Saturday, May 7 2011|Joseph Dana
Getting to Nabi Saleh is not easy. The army closes all entrances very early on a Friday, the day which has seen demonstrations taking place for the past two years. This forces Israeli and international activists that wish to join the unarmed and largely nonviolent demonstrations to park kilometres away and hike through valleys and up small hills to reach the village.
Israelis soldiers were inside the village long before the demonstration began on Friday, creating an uncomfortable air of uncertainly amongst villagers. Adding to the uncertainty were the aggressive comments of one particular group of soldiers who had taken over a rooftop in the middle of the village.
“Soon,” one of the arrogant soldiers barked at an elderly villager in horribly accented English, “I will make your house go boom.” It was not clear if the solider meant that he would blow his house up or attack it with tear gas and stun grenades. Regardless, the elderly man was clearly shaken by the soldier’s violent comment.
Men and boys emerged from mid-afternoon prayers determined to continue the demonstration despite the military presence. Roughly 12% of the village’s male population, out of a total population of 500, have spent time in Israeli military jails for demonstrating. Bassem and Naji Tamimi, the Popular Committee leaders of the village, are currently in jail. They have not been sentenced, however based on similar situations in Bil’in, they will be in jail for the next year or two. Their crime: leading unarmed demonstrations which bring Israelis, Palestinians and internationals together to resist occupation.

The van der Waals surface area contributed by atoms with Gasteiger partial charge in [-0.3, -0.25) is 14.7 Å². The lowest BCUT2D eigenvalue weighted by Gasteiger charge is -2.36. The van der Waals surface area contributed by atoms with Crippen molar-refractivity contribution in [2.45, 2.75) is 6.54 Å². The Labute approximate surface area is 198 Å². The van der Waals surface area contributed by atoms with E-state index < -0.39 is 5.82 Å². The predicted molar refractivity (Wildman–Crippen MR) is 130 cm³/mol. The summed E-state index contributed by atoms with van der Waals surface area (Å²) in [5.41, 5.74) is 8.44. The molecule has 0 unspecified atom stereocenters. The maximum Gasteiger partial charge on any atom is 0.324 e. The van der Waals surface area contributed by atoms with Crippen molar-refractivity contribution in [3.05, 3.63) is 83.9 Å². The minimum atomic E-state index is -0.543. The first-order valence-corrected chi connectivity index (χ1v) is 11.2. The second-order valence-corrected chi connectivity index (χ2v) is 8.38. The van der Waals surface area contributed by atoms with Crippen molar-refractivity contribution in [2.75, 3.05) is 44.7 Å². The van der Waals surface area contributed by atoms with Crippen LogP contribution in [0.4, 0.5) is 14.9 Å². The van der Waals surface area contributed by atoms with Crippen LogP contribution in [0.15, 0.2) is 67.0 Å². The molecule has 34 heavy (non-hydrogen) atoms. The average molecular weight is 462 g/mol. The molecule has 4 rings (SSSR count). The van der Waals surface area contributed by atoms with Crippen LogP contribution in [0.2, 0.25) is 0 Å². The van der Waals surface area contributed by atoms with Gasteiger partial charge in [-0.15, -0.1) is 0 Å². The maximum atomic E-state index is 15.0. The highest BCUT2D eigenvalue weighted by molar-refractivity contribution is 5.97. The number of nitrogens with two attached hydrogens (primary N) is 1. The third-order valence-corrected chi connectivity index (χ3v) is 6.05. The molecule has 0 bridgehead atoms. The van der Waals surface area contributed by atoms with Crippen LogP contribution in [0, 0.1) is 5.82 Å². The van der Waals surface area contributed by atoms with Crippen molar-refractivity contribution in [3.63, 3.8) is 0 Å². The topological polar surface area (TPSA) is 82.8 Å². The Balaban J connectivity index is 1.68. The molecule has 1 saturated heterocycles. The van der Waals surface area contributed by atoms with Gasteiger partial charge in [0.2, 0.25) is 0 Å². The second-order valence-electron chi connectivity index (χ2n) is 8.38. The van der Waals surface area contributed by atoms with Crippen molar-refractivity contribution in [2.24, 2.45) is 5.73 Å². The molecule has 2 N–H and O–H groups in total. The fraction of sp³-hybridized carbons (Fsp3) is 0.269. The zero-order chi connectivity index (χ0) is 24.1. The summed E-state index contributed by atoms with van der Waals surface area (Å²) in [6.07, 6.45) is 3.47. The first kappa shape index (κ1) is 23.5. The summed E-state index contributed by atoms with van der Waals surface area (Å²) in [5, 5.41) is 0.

Within minutes, soldiers from three directions opened fire on the demonstrators. Tear gas filled the air as stun grenades went off with disorientating thunder in all directions. Most ran to the relative safety of houses but it did not help. Soldiers began firing tear gas at the houses themselves. Children, some as young as four or five years old, were choking inside their own homes and had nowhere to run. This lasted for roughly five hours as the soldiers established an undeclared curfew over Nabi Saleh.
As the sun began to set, soldiers relaxed their curfew. Due to the relentless teargas, there had been no clashes between stone throwing Palestinian youth and soldiers. The general store re-opened and a relative calm descended on the village despite the presence of a dozen heavily armed soldiers in the village centre. Occasionally the soldiers opened fire and covered the area again with tear gas. Everyone then sought refuge inside homes with the windows covered by great big rugs to keep the tear gas out. After half an hour, people slowly emerged from their homes and calm returned.
As the soldiers were finally preparing to leave for the night, the infamous ‘Skunk’ truck rolled into the village, prompting a rush of excitement from the young men of Nabi Saleh. In an act of provocation, the truck drove around the village threatening each house with its pungent chemical mixture. Village youth responded by throwing stones at the armoured truck which in turn provoked a violent reaction in the form of tear gas and rubber bullets from the patrolling soldiers. Clashes continued between soldiers and youth until 8 pm when the last solider returned to the settlement/army base of Halamish.
I have been covering the saga of Nabi Saleh’s unarmed resistance to Israeli occupation since the beginning of the demonstrations over a year ago. Friday’s demonstration was different. I saw a village under curfew. I saw people forced to huddle inside their homes because they had chosen a path of unarmed resistance in the spirit of the American civil rights movement. I saw children choking on tear gas inside their own bedrooms. The only rationale that explains this behaviour is that Israel wants to harass Nabi Saleh and crush its nonviolence.
I thought to myself on the way back to Tel Aviv, what was going through the minds of the soldiers as they opened fire on Israeli and Palestinian civilians? Did they think that their behaviour was heroic? Were they driven by hate and fear? Has our nationalism got to the point where it drives people to blindly terrorize civilians exercising a basic human right? The sad answer is yes, but don’t take my word for it, come to Nabi Saleh next Friday and see for yourself.